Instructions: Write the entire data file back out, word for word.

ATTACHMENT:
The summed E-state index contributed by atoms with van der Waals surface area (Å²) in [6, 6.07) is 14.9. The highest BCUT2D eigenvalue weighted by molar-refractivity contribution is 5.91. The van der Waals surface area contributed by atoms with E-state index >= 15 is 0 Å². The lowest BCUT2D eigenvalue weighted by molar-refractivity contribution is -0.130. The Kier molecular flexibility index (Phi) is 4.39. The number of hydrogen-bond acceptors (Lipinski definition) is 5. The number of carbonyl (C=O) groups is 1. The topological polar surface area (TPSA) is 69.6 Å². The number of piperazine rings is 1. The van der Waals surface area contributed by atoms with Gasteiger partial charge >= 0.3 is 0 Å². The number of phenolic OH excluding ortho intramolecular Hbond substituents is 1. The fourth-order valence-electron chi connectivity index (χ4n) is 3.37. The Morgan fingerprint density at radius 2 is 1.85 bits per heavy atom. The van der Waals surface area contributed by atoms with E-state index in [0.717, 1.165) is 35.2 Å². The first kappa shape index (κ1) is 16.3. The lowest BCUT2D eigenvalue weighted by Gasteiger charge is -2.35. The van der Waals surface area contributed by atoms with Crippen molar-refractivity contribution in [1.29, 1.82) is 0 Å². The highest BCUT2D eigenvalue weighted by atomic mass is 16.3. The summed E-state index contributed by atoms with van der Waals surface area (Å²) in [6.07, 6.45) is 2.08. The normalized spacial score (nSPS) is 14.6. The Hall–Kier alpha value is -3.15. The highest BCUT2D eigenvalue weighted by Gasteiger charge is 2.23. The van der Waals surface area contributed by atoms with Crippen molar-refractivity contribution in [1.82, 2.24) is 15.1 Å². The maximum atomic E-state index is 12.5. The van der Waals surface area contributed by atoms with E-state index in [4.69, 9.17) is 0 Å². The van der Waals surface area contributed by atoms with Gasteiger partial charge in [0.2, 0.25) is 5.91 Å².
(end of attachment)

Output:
The summed E-state index contributed by atoms with van der Waals surface area (Å²) in [6, 6.07) is 14.9. The highest BCUT2D eigenvalue weighted by molar-refractivity contribution is 5.91. The van der Waals surface area contributed by atoms with E-state index >= 15 is 0 Å². The lowest BCUT2D eigenvalue weighted by molar-refractivity contribution is -0.130. The Kier molecular flexibility index (Phi) is 4.39. The number of hydrogen-bond acceptors (Lipinski definition) is 5. The number of carbonyl (C=O) groups is 1. The topological polar surface area (TPSA) is 69.6 Å². The number of piperazine rings is 1. The van der Waals surface area contributed by atoms with Gasteiger partial charge >= 0.3 is 0 Å². The number of phenolic OH excluding ortho intramolecular Hbond substituents is 1. The fourth-order valence-electron chi connectivity index (χ4n) is 3.37. The Morgan fingerprint density at radius 2 is 1.85 bits per heavy atom. The van der Waals surface area contributed by atoms with E-state index in [0.717, 1.165) is 35.2 Å². The first kappa shape index (κ1) is 16.3. The lowest BCUT2D eigenvalue weighted by Gasteiger charge is -2.35. The van der Waals surface area contributed by atoms with Crippen molar-refractivity contribution in [1.29, 1.82) is 0 Å². The highest BCUT2D eigenvalue weighted by atomic mass is 16.3. The summed E-state index contributed by atoms with van der Waals surface area (Å²) in [6.07, 6.45) is 2.08. The normalized spacial score (nSPS) is 14.6. The Hall–Kier alpha value is -3.15. The highest BCUT2D eigenvalue weighted by Gasteiger charge is 2.23. The van der Waals surface area contributed by atoms with Crippen molar-refractivity contribution in [1.82, 2.24) is 15.1 Å². The maximum atomic E-state index is 12.5. The van der Waals surface area contributed by atoms with E-state index in [4.69, 9.17) is 0 Å². The van der Waals surface area contributed by atoms with Gasteiger partial charge in [0.2, 0.25) is 5.91 Å².